What do I do. I actually love him very much. I was and am committed to this relationship. He is truly a sweet loving person. He has issues. He’s the first person I’ve ever been with that I just liked being with and that has nothing to do with mirroring. I can’t help it that he has these issues. My heart didn’t decide to fall in love with someone with a mental illness.

If I have to let him go, I will. But if this is what is really happening, it’s a horrible reason to end things.

I’m not saying that he’s innocent. I’m not saying he’s a victim. I do think he’s a pawn in someone else game though.

I’m truly at a loss regarding what to do.    

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Alvino
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« Reply #4 on: September 22, 2011, 11:41:26 AM »

I don't know what my options are.

(... .)

I’m not saying that he’s innocent. I’m not saying he’s a victim. I do think he’s a pawn in someone else game though.

I’m truly at a loss regarding what to do.    

It sounds like keeping the NC and some distance are not such a bad idea. If he chose to go NC, I would respect that and use it to heal. Give yourself some breathing room to understand what you want and separate your needs from his. It doesn't sound like he's a good influence - and I'm not sure that pondering about who might be "playing him as a pawn" is helpful. At the very least it paints your ex as a victim not in charge of his own decisions, but at the mercy of manipulation by other people. I would personally also have trouble keeping the respect required for a healthy relationship if I thought my SO was just someone's pawn.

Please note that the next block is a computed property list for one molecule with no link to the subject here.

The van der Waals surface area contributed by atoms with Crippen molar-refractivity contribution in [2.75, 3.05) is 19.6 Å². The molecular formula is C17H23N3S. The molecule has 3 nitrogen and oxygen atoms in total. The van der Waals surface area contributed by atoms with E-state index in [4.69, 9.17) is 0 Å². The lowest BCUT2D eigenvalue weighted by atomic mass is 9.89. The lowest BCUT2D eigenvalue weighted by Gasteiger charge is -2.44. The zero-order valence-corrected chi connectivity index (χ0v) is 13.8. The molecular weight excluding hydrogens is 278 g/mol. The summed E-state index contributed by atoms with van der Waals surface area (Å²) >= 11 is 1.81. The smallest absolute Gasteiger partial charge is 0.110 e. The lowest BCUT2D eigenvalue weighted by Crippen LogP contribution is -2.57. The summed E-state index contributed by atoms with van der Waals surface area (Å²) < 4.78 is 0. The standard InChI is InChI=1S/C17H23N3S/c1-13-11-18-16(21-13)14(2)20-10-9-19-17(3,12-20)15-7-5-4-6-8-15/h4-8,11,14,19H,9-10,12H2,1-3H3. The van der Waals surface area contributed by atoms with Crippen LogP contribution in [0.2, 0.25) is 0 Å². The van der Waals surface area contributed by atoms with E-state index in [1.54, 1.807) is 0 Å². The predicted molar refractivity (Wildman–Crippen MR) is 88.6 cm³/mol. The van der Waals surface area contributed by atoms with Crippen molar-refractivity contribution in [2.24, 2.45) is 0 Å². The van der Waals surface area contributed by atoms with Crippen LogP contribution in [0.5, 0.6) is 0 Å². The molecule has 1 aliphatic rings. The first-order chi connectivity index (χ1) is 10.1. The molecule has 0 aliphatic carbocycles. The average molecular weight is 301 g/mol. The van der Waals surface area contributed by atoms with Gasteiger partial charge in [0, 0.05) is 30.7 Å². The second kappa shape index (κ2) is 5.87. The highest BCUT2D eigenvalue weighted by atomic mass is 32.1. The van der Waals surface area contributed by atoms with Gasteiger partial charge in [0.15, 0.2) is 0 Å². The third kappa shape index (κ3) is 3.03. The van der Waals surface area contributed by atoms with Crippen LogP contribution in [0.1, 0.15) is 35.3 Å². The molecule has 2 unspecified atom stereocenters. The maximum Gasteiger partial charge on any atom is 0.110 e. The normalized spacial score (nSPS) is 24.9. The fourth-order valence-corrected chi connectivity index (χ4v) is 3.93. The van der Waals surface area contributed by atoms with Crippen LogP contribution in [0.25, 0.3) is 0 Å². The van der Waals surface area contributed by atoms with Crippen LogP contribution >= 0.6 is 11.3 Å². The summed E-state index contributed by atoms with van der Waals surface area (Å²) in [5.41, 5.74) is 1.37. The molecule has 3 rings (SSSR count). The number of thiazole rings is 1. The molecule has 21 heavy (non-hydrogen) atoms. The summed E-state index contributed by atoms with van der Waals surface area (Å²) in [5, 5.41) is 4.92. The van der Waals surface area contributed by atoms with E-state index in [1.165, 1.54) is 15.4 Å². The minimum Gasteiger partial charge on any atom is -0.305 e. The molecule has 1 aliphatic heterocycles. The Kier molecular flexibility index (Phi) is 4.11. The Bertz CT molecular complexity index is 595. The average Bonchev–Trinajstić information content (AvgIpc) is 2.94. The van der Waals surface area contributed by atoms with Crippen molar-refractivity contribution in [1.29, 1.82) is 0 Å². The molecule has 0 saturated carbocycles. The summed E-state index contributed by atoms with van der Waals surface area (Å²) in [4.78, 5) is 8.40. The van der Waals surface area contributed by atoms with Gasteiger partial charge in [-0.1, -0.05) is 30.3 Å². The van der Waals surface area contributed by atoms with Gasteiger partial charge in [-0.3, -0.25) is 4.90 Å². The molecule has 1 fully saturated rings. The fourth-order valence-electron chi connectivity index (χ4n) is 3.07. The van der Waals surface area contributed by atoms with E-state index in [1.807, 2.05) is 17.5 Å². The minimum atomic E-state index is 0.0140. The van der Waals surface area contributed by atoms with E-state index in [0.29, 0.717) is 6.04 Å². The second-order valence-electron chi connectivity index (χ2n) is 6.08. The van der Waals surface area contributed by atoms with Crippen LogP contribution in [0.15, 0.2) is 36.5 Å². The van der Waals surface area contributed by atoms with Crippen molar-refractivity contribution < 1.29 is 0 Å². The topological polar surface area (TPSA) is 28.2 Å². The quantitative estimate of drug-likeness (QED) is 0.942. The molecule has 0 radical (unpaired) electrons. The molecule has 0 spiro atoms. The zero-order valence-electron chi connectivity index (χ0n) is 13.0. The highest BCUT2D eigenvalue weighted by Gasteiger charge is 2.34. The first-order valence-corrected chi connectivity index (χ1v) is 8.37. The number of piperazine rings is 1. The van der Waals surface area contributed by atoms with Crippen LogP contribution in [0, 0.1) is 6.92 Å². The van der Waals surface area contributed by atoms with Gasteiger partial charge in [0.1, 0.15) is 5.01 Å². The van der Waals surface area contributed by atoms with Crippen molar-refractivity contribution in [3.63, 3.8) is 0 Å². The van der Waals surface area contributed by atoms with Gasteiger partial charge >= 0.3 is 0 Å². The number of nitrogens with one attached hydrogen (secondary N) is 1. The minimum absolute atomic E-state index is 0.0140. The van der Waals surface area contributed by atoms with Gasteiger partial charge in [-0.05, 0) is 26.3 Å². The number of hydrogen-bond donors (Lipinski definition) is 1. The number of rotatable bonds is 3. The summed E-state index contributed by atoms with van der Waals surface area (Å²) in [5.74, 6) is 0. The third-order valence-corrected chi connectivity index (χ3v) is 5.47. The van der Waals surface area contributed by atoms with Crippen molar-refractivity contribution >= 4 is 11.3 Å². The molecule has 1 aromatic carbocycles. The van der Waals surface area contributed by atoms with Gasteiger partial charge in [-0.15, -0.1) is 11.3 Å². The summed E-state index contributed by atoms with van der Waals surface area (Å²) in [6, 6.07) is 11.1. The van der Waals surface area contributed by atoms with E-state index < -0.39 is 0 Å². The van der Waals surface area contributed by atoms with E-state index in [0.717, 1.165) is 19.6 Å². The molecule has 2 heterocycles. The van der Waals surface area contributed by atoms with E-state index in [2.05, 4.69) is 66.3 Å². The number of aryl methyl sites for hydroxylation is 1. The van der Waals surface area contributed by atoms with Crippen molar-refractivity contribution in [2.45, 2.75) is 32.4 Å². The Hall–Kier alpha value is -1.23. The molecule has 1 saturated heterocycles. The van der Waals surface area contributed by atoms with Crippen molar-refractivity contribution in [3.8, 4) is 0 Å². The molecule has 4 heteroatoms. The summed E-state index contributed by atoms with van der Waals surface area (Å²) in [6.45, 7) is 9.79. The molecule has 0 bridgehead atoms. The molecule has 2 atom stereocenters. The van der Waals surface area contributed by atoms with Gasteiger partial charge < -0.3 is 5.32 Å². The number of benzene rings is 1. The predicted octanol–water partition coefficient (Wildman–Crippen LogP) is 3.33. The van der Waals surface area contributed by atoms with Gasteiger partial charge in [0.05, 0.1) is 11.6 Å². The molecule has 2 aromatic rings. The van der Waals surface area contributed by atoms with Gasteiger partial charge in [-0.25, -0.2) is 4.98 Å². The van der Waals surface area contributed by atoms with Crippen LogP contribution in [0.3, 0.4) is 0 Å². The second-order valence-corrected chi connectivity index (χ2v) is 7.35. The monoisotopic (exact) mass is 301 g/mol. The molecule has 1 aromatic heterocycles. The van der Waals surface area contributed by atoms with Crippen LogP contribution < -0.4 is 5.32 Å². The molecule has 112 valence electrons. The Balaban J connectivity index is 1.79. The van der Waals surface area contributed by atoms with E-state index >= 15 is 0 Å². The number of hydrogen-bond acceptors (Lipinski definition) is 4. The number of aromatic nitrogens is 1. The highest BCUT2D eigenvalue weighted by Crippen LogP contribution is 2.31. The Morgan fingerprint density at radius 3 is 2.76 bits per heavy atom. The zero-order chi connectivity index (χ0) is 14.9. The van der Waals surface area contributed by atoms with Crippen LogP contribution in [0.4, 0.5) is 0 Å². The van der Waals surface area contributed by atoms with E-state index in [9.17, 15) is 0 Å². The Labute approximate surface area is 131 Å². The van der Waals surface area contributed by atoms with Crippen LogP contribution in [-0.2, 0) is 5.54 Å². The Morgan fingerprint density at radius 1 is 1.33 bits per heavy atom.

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« Reply #5 on: September 22, 2011, 11:51:15 AM »

I had an evil thought    Forward it to the friends fiance or post it on FB. People need to learn that when they take photos of themselves in compromising positions, (ie: Senator Anthony Weiner) that they must be prepared to face the possible consequences of such indiscreet and immoral behavior.
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« Reply #6 on: September 22, 2011, 11:52:29 AM »

Finished

Ask yourself the following questions: Be honest with yourself.

How many of the diagnostc criteria does he fullfill for BPD?

Do you have any doubts yourself about the diagnosis?

Would you say he was high or a low functioning pwBPD?

Were you truly happy with him?

Did he love you?

Do you feel loved?

What needs of yours did he satisfy?

What needs of yours did he not satisfy?

Would you say that your relationship was healthy?

What Red flag/bad  (click to insert in post)  did you see in the relationship but choose to ignore?

I would recommend that you read the following:

The Characteristics of Healthy Relationships

"Red Flags"/How to choose emotionally healthier partners




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« Reply #7 on: September 22, 2011, 11:53:46 AM »